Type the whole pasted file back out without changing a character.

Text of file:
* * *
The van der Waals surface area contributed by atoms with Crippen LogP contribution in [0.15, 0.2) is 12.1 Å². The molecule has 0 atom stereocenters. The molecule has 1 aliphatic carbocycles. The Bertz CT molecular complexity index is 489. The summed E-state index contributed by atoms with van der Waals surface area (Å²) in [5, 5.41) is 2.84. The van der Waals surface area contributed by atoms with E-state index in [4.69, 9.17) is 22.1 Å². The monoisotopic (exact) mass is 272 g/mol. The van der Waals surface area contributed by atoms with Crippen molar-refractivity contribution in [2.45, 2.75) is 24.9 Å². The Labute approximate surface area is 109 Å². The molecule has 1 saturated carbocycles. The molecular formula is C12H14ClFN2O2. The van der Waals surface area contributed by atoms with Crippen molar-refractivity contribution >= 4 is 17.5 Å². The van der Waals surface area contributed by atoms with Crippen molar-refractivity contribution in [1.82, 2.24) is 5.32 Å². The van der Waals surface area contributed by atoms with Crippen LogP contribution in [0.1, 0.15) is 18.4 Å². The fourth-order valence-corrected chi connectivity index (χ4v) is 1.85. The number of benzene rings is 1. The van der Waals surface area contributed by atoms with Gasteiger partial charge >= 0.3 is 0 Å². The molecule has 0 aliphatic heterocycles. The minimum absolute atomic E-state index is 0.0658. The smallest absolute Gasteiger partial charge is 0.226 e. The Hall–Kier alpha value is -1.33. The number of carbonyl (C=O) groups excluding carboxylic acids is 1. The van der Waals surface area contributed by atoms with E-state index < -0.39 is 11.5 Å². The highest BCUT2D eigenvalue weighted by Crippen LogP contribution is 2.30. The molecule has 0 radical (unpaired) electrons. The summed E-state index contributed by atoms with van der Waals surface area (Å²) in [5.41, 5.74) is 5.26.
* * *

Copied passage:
The van der Waals surface area contributed by atoms with Crippen LogP contribution in [0.15, 0.2) is 12.1 Å². The molecule has 0 atom stereocenters. The molecule has 1 aliphatic carbocycles. The Bertz CT molecular complexity index is 489. The summed E-state index contributed by atoms with van der Waals surface area (Å²) in [5, 5.41) is 2.84. The van der Waals surface area contributed by atoms with E-state index in [4.69, 9.17) is 22.1 Å². The monoisotopic (exact) mass is 272 g/mol. The van der Waals surface area contributed by atoms with Crippen molar-refractivity contribution in [2.45, 2.75) is 24.9 Å². The Labute approximate surface area is 109 Å². The molecule has 1 saturated carbocycles. The molecular formula is C12H14ClFN2O2. The van der Waals surface area contributed by atoms with Crippen molar-refractivity contribution >= 4 is 17.5 Å². The van der Waals surface area contributed by atoms with Crippen molar-refractivity contribution in [1.82, 2.24) is 5.32 Å². The van der Waals surface area contributed by atoms with Crippen LogP contribution in [0.1, 0.15) is 18.4 Å². The fourth-order valence-corrected chi connectivity index (χ4v) is 1.85. The number of benzene rings is 1. The van der Waals surface area contributed by atoms with Gasteiger partial charge >= 0.3 is 0 Å². The molecule has 0 aliphatic heterocycles. The minimum absolute atomic E-state index is 0.0658. The smallest absolute Gasteiger partial charge is 0.226 e. The Hall–Kier alpha value is -1.33. The number of carbonyl (C=O) groups excluding carboxylic acids is 1. The van der Waals surface area contributed by atoms with E-state index < -0.39 is 11.5 Å². The highest BCUT2D eigenvalue weighted by Crippen LogP contribution is 2.30. The molecule has 0 radical (unpaired) electrons. The summed E-state index contributed by atoms with van der Waals surface area (Å²) in [5.41, 5.74) is 5.26.